ENTEBBE — Entebbe International Airport has conducted a successful full-scale emergency exercise that aimed at testing the ability of stakeholders to deal with catastrophic emergencies such as one involving a passenger aircraft “veering off the runway and catching fire”.
Regular airport operations were not impacted by the two hour exercise on Friday, November 4, 2022.
The scenario for the full-scale emergency exercise involved simulation of a TIDA Airlines (pseudo name) flown by undefined crew number and carrying 250 passengers.
The imaginary plane in the simulation had been cleared to land at Entebbe International Airport runway 12/30, but on touch down, the aircraft “veered off the runway and caught fire.
That was the part of the simulation that involved real-life flames on Friday mid morning.
Drill involved real flames, volunteers playing passengers
Firefighters from the Uganda Civil Aviation Authority Fire Fighting and Rescue Services personnel battled an actual fire that was lit in a long-term parking lot as part of what planners described as a “full-scale exercise.”
Flames shot out from a mock airplane fuselage that had been trucked in on a flatbed for the simulation.
Firefighters responded promptly, Mr. Fred Bamwesigye, the Director General of the Uganda Civil Aviation Authority said.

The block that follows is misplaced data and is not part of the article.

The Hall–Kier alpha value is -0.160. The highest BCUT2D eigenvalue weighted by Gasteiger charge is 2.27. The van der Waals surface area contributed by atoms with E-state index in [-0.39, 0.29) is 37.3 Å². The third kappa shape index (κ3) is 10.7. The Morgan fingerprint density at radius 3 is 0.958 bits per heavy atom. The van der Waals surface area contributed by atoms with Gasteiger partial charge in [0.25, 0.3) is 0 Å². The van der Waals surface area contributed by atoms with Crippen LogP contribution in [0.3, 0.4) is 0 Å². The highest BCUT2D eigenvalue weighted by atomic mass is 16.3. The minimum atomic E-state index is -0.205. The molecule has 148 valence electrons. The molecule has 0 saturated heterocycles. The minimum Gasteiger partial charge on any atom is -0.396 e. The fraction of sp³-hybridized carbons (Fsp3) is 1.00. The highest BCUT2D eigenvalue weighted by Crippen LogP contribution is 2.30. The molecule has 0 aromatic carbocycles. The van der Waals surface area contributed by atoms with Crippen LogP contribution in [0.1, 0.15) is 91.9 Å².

In addition to the live flames, local emergency crews also dealt with more than 250 people, including volunteers who played the role of passengers at the scene of an aircraft “veering off the runway and catching fire.”
Mr. Bamwesigye said the airport takes safety seriously.
In the simulation, 30 people lost their lives” and “40 of the survivors were critically injured”, while several others were transported for treatment, said Mr. Vianney Mpungu Luggya, the Manager Public Affairs at UCAA.
“Several ambulances and medical staff went to the scene and “rescued” the victims. The “critically injured” were rushed to hospitals in Entebbe and Kampala,” he told reporters after the exercise.
Personnel from various state and private agencies participated in the exercise, including the Aviation police, Counter Terrorism Police, the Red Cross, hospitals, Uganda Airlines, Port Health, UPDAF, MUNUSCO, representatives from the various airlines, ground handling agents, volunteers who acted as injured passengers and UCAA staff.
Next they will write up a report, hoping to identify “gaps” and areas where emergency response might be improved, said Bamwesigye.
“The exercise is a mandatory requirement for international Airports of countries that are contracting member States of the International Civil Aviation Organization,” he said.
Uganda last conducted a full-scale emergency exercise in 2019.
A partial emergency exercise was last held in December 2020.